Concept of Spectrum

• In Psychiatry – Qualitatively different but related to one pathogenic link.

Psychiatric usage:
• • Spectrum/ dimension/continuum have all been used and sometimes interchangeably. Kraeplenian: multiple manifestations of an illness that may change over time.

Distress factor: (Wakefield 1992) this is based onSubthreshold and beyond. threshold syndromal

Reflector of common etiology: e.g. Illness related to basal ganglia (Palumbo et al 1997)

• Series of phenotypic expression of a single diathesis. E.g. the bipolar spectrum as envisaged by Akiskal. • Phenomenologically: on basis of similar symptomatology. E.g. the OC spectrum that has been based on impulsivity, compulsive acts, obsessive thoughts. (Hollander 1994) • Categorical: on basis of a single characteristic e.g. non-psychotic to psychotic mood disorders. • Comorbidity

 clinical course and treatment response. .O-C SPECTRUM DISORDERS • There has been increasing recognition in recent years that a number of clinical psychiatric syndromes may be related to obsessive-compulsive disorder (OCD). these form a distinct category of inter-related disorders referred to as "obsessive-compulsive spectrum disorders.  and often occur comorbidly." • Such disorders and OCD are said to overlap in terms of –  phenomenologic features.  may share a common pathophysiologic basis  and genetic predisposition.

: Body dysmorphic disorder and hypochondriasis. • Compulsive sexual disorders. • Tourette's syndrome and other movement disorders. onchophagia and psychogenic excoriation.: • Impulse-control disorders such as. Recently Included.: • So-called "schizo-obsessive disorders".: • Certain addictive disorders.: • Subsyndromal OCD.: Trichotillomania.: Anorexia and binge eating. pathological gambling. compulsive buying. • Eating disorders such as. . "delusional and schizotypical OCD" and "obsessional schizophrenia.The disorders are the following." Are proposed to be included. meaning OCD that does not cause impairment or distress. Often included are. • Somatoform disorders such as. and repetitive self-mutilation. impulsive personality disorders.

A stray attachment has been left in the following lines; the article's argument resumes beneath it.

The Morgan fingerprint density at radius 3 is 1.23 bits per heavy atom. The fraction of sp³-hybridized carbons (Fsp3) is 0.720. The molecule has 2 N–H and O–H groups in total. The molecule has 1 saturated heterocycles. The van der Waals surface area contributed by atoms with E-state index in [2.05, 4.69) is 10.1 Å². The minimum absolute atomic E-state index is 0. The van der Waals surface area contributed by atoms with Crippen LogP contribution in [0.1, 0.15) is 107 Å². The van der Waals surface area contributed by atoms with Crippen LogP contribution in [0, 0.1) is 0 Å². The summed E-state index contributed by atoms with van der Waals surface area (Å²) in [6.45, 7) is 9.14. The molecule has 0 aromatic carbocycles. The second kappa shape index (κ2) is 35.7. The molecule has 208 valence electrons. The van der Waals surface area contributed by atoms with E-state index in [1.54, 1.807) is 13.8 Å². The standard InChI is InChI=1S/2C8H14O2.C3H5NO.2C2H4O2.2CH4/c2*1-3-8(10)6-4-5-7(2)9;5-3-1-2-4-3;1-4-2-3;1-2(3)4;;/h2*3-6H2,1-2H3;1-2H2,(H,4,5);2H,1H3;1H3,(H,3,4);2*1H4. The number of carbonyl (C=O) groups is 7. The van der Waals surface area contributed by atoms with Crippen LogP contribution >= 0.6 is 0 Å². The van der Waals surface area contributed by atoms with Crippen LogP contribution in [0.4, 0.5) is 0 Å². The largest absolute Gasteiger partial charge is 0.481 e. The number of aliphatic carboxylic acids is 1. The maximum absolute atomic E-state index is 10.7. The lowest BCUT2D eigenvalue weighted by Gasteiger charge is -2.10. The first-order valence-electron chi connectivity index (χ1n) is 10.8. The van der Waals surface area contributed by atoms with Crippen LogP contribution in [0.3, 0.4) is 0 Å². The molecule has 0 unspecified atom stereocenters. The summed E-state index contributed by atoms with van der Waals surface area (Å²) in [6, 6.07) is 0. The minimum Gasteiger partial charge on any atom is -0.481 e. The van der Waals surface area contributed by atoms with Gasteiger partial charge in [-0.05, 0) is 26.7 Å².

• Initially propounded by • Jenike (1989) who included- – Bowel and Urinary obsessions – Eating disorders – Compulsive gambling – Compulsive sexual behavior – Body dysmorphic disorder – Hypochondriasis – Trichotillomania .


• Cause significant distress and functional impairment. • Poorly diagnosed and inadequately treated. • Often concealed or denied. . • Often overlap or coexist with one another. • They appear to be the source of significant morbidity.• Common and widespread (affecting as much as 10% of the population').

facial shape. Nose size.G. always involve a minor or imagined physical abnormality • Most frequent concerns relate to the face and head (e. Examining the imagined defect in the mirror) • One study showing that as many of one third of its sufferers become housebound .Body Dysmorphic disorder (BDD) • Preoccupation with an imagined or inconsequential defect in physical appearance • Similar to OCD in many respects : recurrent.. by definition. wrinkles or blemishes) • Repeated checking (e..g. skin texture. disturbing and intrusive thoughts • Concerns of BDD.